Background: To improve the ability to prognosticate the final surgery outcomes, this study was carried out to explore the correlation between the number of motor axons given to cross-facial nerve grafts for smile restoration and the aesthetic and functional outcomes.
Methods: Sixty-nine cases had adequate nerve biopsy specimens and were selected for the authors’ study. Patient information was collected from chart review. Using Terzis’ evaluation scale, smile functional and aesthetic outcomes as depicted in standardized videos were graded by a panel of four independent reviewers. Digital images of nerve specimens in stages I and II were obtained by using a microscope with a digital camera attachment. Using MetaMorph software, the number of motor axons was calculated, with the exception of the nerve specimens at the distal nerve grafts in stage II, which were quantitated manually. Mann-Whitney and Fisher’s exact tests were used to test the effects of axon numbers and other factors on the outcomes.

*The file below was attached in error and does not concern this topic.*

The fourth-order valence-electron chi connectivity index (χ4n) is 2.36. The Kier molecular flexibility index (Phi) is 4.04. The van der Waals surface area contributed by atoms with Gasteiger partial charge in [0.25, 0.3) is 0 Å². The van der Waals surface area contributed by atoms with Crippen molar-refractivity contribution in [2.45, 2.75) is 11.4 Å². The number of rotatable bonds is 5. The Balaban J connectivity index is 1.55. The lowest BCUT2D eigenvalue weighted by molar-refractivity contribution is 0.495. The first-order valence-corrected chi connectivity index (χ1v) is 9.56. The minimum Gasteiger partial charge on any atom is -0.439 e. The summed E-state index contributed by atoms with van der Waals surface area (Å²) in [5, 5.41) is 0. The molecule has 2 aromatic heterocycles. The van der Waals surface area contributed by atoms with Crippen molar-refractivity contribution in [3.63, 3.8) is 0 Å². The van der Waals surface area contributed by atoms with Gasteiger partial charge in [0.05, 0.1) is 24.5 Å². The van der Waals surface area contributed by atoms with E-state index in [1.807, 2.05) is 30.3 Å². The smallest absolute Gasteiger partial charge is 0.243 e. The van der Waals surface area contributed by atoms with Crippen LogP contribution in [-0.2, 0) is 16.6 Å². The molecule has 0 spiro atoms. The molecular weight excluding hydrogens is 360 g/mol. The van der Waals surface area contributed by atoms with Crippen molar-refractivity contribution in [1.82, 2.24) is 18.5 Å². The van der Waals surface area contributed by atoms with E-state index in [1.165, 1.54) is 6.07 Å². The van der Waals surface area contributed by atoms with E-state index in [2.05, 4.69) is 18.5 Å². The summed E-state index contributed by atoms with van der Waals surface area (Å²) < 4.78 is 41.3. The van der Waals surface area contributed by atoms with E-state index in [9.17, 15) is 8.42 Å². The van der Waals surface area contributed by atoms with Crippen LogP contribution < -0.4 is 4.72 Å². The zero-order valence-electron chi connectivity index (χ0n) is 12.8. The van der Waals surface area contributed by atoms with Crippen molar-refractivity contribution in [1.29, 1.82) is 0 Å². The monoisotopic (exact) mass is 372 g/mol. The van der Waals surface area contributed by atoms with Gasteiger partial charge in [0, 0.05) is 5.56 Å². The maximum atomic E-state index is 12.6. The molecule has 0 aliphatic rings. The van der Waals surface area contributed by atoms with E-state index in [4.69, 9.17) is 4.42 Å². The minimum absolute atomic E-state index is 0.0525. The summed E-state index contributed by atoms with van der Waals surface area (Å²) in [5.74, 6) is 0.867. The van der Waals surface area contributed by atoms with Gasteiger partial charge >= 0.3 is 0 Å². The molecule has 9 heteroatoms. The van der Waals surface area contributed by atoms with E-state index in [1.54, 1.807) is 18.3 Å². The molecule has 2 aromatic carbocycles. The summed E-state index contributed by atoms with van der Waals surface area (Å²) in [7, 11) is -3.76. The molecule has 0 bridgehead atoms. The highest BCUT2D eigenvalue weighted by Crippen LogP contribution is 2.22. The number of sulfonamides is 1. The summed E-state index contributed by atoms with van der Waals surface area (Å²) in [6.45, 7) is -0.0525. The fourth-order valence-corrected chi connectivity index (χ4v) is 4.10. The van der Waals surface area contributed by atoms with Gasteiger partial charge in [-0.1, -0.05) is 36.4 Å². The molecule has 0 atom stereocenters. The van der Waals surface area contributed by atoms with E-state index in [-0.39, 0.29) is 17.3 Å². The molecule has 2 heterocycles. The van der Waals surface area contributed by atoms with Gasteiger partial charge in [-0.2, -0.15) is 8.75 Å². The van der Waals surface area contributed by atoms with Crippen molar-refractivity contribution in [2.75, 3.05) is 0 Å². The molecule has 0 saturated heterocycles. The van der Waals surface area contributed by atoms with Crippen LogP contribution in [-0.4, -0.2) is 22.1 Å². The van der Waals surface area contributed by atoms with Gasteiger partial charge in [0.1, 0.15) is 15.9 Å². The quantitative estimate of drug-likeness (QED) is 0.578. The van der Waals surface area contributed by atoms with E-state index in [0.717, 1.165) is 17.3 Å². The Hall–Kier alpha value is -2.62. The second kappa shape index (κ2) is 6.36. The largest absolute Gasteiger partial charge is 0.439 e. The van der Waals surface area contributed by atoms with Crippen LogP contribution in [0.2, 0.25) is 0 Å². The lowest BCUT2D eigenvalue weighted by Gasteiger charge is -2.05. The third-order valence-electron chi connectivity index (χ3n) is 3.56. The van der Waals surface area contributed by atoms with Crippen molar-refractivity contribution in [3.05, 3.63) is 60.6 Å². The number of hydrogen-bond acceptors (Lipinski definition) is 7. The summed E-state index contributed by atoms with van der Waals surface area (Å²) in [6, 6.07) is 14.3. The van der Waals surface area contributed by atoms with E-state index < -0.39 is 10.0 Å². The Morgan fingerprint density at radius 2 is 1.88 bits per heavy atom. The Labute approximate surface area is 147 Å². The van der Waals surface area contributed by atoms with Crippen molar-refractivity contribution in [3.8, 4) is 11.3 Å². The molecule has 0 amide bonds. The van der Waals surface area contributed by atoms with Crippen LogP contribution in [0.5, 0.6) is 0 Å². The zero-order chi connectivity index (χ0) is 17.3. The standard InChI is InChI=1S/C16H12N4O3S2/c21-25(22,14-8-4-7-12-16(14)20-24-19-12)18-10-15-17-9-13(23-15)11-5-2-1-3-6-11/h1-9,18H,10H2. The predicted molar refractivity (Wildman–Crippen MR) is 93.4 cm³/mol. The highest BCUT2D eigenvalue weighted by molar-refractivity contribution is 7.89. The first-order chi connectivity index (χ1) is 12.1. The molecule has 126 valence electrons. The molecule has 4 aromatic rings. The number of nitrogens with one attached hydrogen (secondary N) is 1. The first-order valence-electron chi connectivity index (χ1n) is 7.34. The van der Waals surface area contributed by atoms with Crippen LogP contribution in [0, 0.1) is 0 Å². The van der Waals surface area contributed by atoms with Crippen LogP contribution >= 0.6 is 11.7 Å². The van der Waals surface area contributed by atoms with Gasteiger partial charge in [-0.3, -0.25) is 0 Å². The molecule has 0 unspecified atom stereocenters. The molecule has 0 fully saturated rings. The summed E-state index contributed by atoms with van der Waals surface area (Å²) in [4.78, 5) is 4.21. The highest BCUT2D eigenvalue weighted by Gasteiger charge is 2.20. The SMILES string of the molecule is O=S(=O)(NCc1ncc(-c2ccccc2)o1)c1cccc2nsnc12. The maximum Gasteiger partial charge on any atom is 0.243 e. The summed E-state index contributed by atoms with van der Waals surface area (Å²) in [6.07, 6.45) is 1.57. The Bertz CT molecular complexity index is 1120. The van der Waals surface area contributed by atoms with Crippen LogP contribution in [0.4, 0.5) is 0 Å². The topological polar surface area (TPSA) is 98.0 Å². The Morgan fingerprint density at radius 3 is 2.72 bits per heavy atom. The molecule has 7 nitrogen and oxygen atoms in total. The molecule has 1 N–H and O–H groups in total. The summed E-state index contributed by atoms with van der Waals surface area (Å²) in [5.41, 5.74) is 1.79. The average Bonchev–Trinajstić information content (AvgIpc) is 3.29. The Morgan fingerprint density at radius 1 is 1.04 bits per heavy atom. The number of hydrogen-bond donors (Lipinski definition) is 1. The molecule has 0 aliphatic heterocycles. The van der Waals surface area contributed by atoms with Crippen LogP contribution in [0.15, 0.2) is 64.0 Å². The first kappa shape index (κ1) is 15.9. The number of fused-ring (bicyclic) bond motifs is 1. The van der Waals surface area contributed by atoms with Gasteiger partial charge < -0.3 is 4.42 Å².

Results: The donor axonal input correlated with the axon number at the distal end of the nerve graft and also correlated with the improvement of evaluation; however, no significance was found between the counts at the distal end of the nerve graft and the clinical outcomes. An important observation was that patients with a donor nerve count of 900 or higher showed a greater likelihood of achieving satisfactory results.
Conclusion: The axon count at the donor nerve has a stronger influence on the final results.
From the Department of Surgery, Division of Plastic Surgery, the International Institute of Reconstructive Microsurgery, and the Graduate Program in Public Health, Epidemiology and Biostatistics, Eastern Virginia Medical School.
Received for publication September 3, 2008; accepted May 20, 2009.
Awarded first place in the Clinical Research Senior Category for the 2007 Plastic Surgery Educational Foundation Scientific Essay Contest.
Disclosure: The authors have no financial interest to declare in relation to the content of this article.
Julia K. Terzis, M.D., Ph.D., Department of Surgery, Division of Plastic and Reconstructive Surgery, Eastern Virginia Medical School, 700 Olney Road, Lewis Hall Room 2055, Norfolk, Va. 23501, firstname.lastname@example.org